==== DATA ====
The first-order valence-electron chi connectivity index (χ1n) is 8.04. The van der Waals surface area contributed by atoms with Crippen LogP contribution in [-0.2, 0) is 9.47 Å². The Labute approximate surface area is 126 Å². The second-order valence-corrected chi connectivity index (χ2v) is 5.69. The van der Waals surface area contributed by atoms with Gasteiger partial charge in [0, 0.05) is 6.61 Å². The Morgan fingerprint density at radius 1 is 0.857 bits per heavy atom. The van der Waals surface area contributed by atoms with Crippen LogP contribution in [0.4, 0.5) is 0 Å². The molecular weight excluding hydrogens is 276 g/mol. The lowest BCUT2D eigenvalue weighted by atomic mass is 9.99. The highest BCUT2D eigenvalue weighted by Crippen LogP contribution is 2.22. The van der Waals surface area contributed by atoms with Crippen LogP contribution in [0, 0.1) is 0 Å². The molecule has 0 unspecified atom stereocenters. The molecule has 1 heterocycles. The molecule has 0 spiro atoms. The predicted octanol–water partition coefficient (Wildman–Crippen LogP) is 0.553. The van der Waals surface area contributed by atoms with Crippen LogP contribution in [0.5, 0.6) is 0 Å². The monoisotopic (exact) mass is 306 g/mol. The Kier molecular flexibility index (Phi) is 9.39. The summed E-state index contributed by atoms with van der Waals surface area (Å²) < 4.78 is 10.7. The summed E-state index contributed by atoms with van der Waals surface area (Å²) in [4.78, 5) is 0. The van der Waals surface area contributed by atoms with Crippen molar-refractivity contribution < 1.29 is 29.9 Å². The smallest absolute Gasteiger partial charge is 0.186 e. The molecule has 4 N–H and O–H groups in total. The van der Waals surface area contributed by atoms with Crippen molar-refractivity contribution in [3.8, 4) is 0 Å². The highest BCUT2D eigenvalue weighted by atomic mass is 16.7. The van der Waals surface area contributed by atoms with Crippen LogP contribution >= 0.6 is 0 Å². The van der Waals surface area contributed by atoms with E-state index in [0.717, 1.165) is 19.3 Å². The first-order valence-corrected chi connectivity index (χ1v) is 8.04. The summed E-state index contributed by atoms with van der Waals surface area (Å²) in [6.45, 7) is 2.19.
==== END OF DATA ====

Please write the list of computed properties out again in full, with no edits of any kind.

The first-order valence-electron chi connectivity index (χ1n) is 8.04. The van der Waals surface area contributed by atoms with Crippen LogP contribution in [-0.2, 0) is 9.47 Å². The Labute approximate surface area is 126 Å². The second-order valence-corrected chi connectivity index (χ2v) is 5.69. The van der Waals surface area contributed by atoms with Gasteiger partial charge in [0, 0.05) is 6.61 Å². The Morgan fingerprint density at radius 1 is 0.857 bits per heavy atom. The van der Waals surface area contributed by atoms with Crippen LogP contribution in [0.4, 0.5) is 0 Å². The molecular weight excluding hydrogens is 276 g/mol. The lowest BCUT2D eigenvalue weighted by atomic mass is 9.99. The highest BCUT2D eigenvalue weighted by Crippen LogP contribution is 2.22. The van der Waals surface area contributed by atoms with Crippen LogP contribution in [0, 0.1) is 0 Å². The molecule has 0 unspecified atom stereocenters. The molecule has 1 heterocycles. The molecule has 0 spiro atoms. The predicted octanol–water partition coefficient (Wildman–Crippen LogP) is 0.553. The van der Waals surface area contributed by atoms with Crippen LogP contribution in [0.5, 0.6) is 0 Å². The monoisotopic (exact) mass is 306 g/mol. The Kier molecular flexibility index (Phi) is 9.39. The summed E-state index contributed by atoms with van der Waals surface area (Å²) < 4.78 is 10.7. The summed E-state index contributed by atoms with van der Waals surface area (Å²) in [4.78, 5) is 0. The van der Waals surface area contributed by atoms with Crippen molar-refractivity contribution < 1.29 is 29.9 Å². The smallest absolute Gasteiger partial charge is 0.186 e. The molecule has 4 N–H and O–H groups in total. The van der Waals surface area contributed by atoms with Crippen molar-refractivity contribution in [3.8, 4) is 0 Å². The highest BCUT2D eigenvalue weighted by atomic mass is 16.7. The van der Waals surface area contributed by atoms with Crippen LogP contribution >= 0.6 is 0 Å². The van der Waals surface area contributed by atoms with E-state index in [0.717, 1.165) is 19.3 Å². The first-order valence-corrected chi connectivity index (χ1v) is 8.04. The summed E-state index contributed by atoms with van der Waals surface area (Å²) in [6.45, 7) is 2.19.